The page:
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Very close sister stars?

by cph
Tags: sister, stars
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cph
#1
May20-11, 09:46 PM
P: 45
Hipparcus indicates that our supposed closest star alpha centuari is 742 marcs parallax, which corresponds to about 1.3 pc or 4.3 yrs away. Since stars form in multiple; hence our sun has sister stars at much closer distance, with higher parallax values. Also infrared telescope could be used to look for cold gas giants, and compare image size for relative closesness. In fact does the Brown dwarf survey, and other surveys, include some large infrared planets which indicate a nearby sister star? Such sister stars would have a center of mass, and hence via central force, one would have a spherical distributed cometary cloud - a common Oort cloud. So does our Oort cloud enclose a multi-stellar system?
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Vanadium 50
#2
May21-11, 06:00 AM
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Quote Quote by cph View Post
Hipparcus indicates that our supposed closest star alpha centuari is 742 marcs parallax, which corresponds to about 1.3 pc or 4.3 yrs away.
So far so good.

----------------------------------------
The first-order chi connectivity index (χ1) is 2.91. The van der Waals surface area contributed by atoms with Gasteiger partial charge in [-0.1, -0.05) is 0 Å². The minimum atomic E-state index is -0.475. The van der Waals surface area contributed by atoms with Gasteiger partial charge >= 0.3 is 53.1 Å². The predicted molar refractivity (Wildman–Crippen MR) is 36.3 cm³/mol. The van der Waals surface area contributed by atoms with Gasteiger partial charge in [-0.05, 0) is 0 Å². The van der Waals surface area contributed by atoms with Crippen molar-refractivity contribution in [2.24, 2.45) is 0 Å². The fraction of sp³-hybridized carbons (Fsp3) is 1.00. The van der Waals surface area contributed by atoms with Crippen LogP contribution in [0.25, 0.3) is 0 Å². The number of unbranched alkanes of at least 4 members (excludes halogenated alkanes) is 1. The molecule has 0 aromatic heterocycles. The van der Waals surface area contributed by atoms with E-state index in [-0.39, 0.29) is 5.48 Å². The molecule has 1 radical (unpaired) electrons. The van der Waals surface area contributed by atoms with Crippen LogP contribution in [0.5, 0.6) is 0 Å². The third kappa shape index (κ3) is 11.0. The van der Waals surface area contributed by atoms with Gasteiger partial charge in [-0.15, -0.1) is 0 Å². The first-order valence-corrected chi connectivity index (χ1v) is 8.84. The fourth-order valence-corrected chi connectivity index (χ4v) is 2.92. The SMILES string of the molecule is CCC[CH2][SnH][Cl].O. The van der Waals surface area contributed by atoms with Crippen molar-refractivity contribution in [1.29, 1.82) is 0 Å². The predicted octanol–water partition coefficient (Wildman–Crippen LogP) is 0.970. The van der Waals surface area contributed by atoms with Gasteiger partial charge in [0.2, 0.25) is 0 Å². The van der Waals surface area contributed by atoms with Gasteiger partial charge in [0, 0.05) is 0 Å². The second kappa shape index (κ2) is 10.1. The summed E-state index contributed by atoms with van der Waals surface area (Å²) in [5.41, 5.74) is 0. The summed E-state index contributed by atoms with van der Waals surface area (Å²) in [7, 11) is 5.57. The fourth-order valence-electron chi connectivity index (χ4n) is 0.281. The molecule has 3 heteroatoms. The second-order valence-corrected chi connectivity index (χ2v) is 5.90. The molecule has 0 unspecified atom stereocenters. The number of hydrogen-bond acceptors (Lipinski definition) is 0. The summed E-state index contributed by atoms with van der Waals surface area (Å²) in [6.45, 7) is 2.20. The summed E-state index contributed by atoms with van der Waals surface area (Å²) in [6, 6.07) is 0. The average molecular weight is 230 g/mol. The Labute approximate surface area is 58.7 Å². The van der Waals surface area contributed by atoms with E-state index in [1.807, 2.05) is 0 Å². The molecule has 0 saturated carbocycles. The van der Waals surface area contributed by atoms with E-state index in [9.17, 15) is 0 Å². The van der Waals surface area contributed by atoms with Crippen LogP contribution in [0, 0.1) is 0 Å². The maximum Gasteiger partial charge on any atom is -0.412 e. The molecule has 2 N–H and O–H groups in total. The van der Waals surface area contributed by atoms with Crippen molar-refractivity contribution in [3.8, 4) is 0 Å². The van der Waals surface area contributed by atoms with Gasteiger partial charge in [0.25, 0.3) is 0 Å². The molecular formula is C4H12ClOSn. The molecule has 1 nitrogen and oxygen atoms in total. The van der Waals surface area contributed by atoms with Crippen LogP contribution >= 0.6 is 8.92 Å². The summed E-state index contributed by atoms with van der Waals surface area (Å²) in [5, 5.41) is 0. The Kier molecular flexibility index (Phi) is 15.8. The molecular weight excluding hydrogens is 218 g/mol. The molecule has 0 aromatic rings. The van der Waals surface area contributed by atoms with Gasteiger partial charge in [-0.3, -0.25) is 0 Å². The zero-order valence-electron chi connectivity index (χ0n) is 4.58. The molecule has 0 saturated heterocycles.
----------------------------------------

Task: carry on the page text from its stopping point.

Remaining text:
Quote Quote by cph View Post
Since stars form in multiple;
Sometimes.

Quote Quote by cph View Post
hence our sun has sister stars at much closer distance, with higher parallax values.
This doesn't logically follow. Observationally, it appears to be untrue.

Quote Quote by cph View Post
Also infrared telescope could be used to look for cold gas giants, and compare image size for relative closesness.
Yes, but a gas giant is not a star.

Quote Quote by cph View Post
In fact does the Brown dwarf survey, and other surveys, include some large infrared planets which indicate a nearby sister star?
No.

Quote Quote by cph View Post
Such sister stars would have a center of mass, and hence via central force, one would have a spherical distributed cometary cloud - a common Oort cloud. So does our Oort cloud enclose a multi-stellar system?
And no.
Nik_2213
#3
May21-11, 01:32 PM
P: 217
Uh, IIRC, the infrared survey results are not all in. However, no obvious candidates for red or brown dwarf stars have yet jumped out of the search. There may be ultra-dim stars, there may be ice-planets, but they'll take some finding and much confirmation.

Odds are good on lots of 'plutoid' objects, and possibly a couple of distant 'neptunians'. IMHO, finding 'Nemesis' is unlikely...


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